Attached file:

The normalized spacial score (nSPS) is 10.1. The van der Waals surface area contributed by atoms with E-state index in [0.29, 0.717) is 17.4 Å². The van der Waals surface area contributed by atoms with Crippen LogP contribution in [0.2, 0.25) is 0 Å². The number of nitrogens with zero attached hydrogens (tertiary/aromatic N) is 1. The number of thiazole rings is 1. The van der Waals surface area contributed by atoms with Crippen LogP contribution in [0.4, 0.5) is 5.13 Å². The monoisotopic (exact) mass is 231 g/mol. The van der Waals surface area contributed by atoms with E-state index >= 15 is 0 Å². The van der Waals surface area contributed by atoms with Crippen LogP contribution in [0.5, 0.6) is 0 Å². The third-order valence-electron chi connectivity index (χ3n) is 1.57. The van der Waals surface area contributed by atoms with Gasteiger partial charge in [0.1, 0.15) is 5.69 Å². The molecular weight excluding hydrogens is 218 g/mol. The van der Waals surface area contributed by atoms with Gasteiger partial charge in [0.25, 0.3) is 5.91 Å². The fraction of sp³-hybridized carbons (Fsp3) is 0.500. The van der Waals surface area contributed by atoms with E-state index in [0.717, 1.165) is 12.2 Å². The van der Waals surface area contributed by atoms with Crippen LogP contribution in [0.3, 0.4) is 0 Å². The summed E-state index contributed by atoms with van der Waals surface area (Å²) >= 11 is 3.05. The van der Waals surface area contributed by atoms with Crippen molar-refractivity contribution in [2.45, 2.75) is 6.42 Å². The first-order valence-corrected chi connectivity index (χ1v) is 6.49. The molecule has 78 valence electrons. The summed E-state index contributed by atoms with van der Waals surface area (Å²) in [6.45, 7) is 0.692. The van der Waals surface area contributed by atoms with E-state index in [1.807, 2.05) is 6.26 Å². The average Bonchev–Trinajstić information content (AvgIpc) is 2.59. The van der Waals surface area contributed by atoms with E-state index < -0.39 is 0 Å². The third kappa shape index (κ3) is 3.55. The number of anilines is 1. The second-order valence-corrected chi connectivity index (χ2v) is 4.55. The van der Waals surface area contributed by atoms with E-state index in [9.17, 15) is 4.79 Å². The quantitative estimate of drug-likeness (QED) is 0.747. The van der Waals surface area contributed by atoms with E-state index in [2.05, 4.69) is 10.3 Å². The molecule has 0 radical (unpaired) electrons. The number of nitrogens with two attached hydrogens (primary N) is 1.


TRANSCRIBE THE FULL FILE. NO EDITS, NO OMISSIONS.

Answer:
The normalized spacial score (nSPS) is 10.1. The van der Waals surface area contributed by atoms with E-state index in [0.29, 0.717) is 17.4 Å². The van der Waals surface area contributed by atoms with Crippen LogP contribution in [0.2, 0.25) is 0 Å². The number of nitrogens with zero attached hydrogens (tertiary/aromatic N) is 1. The number of thiazole rings is 1. The van der Waals surface area contributed by atoms with Crippen LogP contribution in [0.4, 0.5) is 5.13 Å². The monoisotopic (exact) mass is 231 g/mol. The van der Waals surface area contributed by atoms with E-state index >= 15 is 0 Å². The van der Waals surface area contributed by atoms with Crippen LogP contribution in [0.5, 0.6) is 0 Å². The third-order valence-electron chi connectivity index (χ3n) is 1.57. The van der Waals surface area contributed by atoms with Gasteiger partial charge in [0.1, 0.15) is 5.69 Å². The molecular weight excluding hydrogens is 218 g/mol. The van der Waals surface area contributed by atoms with Gasteiger partial charge in [0.25, 0.3) is 5.91 Å². The fraction of sp³-hybridized carbons (Fsp3) is 0.500. The van der Waals surface area contributed by atoms with E-state index in [0.717, 1.165) is 12.2 Å². The van der Waals surface area contributed by atoms with Crippen LogP contribution in [0.3, 0.4) is 0 Å². The summed E-state index contributed by atoms with van der Waals surface area (Å²) >= 11 is 3.05. The van der Waals surface area contributed by atoms with Crippen molar-refractivity contribution in [2.45, 2.75) is 6.42 Å². The first-order valence-corrected chi connectivity index (χ1v) is 6.49. The molecule has 78 valence electrons. The summed E-state index contributed by atoms with van der Waals surface area (Å²) in [6.45, 7) is 0.692. The van der Waals surface area contributed by atoms with E-state index in [1.807, 2.05) is 6.26 Å². The average Bonchev–Trinajstić information content (AvgIpc) is 2.59. The van der Waals surface area contributed by atoms with E-state index < -0.39 is 0 Å². The third kappa shape index (κ3) is 3.55. The number of anilines is 1. The second-order valence-corrected chi connectivity index (χ2v) is 4.55. The van der Waals surface area contributed by atoms with E-state index in [9.17, 15) is 4.79 Å². The quantitative estimate of drug-likeness (QED) is 0.747. The van der Waals surface area contributed by atoms with E-state index in [2.05, 4.69) is 10.3 Å². The molecule has 0 radical (unpaired) electrons. The number of nitrogens with two attached hydrogens (primary N) is 1.